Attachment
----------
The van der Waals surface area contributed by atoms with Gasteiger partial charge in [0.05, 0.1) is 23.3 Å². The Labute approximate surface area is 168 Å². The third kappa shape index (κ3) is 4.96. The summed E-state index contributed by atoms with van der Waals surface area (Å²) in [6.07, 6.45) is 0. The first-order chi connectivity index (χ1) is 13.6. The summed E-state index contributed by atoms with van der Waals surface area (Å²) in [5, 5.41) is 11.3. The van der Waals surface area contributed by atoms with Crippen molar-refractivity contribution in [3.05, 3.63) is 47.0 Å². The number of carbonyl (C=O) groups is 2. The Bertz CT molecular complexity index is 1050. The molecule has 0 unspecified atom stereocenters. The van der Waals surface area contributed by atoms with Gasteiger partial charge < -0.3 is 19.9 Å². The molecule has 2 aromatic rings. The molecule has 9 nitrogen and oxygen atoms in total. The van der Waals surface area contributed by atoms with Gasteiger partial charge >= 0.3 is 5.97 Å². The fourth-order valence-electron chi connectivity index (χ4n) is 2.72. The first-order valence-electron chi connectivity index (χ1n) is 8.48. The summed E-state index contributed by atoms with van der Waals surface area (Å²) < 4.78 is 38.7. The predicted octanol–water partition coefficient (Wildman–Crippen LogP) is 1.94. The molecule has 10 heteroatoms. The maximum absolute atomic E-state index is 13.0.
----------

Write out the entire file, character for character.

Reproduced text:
The van der Waals surface area contributed by atoms with Gasteiger partial charge in [0.05, 0.1) is 23.3 Å². The Labute approximate surface area is 168 Å². The third kappa shape index (κ3) is 4.96. The summed E-state index contributed by atoms with van der Waals surface area (Å²) in [6.07, 6.45) is 0. The first-order chi connectivity index (χ1) is 13.6. The summed E-state index contributed by atoms with van der Waals surface area (Å²) in [5, 5.41) is 11.3. The van der Waals surface area contributed by atoms with Crippen molar-refractivity contribution in [3.05, 3.63) is 47.0 Å². The number of carbonyl (C=O) groups is 2. The Bertz CT molecular complexity index is 1050. The molecule has 0 unspecified atom stereocenters. The van der Waals surface area contributed by atoms with Gasteiger partial charge < -0.3 is 19.9 Å². The molecule has 2 aromatic rings. The molecule has 9 nitrogen and oxygen atoms in total. The van der Waals surface area contributed by atoms with Gasteiger partial charge >= 0.3 is 5.97 Å². The fourth-order valence-electron chi connectivity index (χ4n) is 2.72. The first-order valence-electron chi connectivity index (χ1n) is 8.48. The summed E-state index contributed by atoms with van der Waals surface area (Å²) < 4.78 is 38.7. The predicted octanol–water partition coefficient (Wildman–Crippen LogP) is 1.94. The molecule has 10 heteroatoms. The maximum absolute atomic E-state index is 13.0.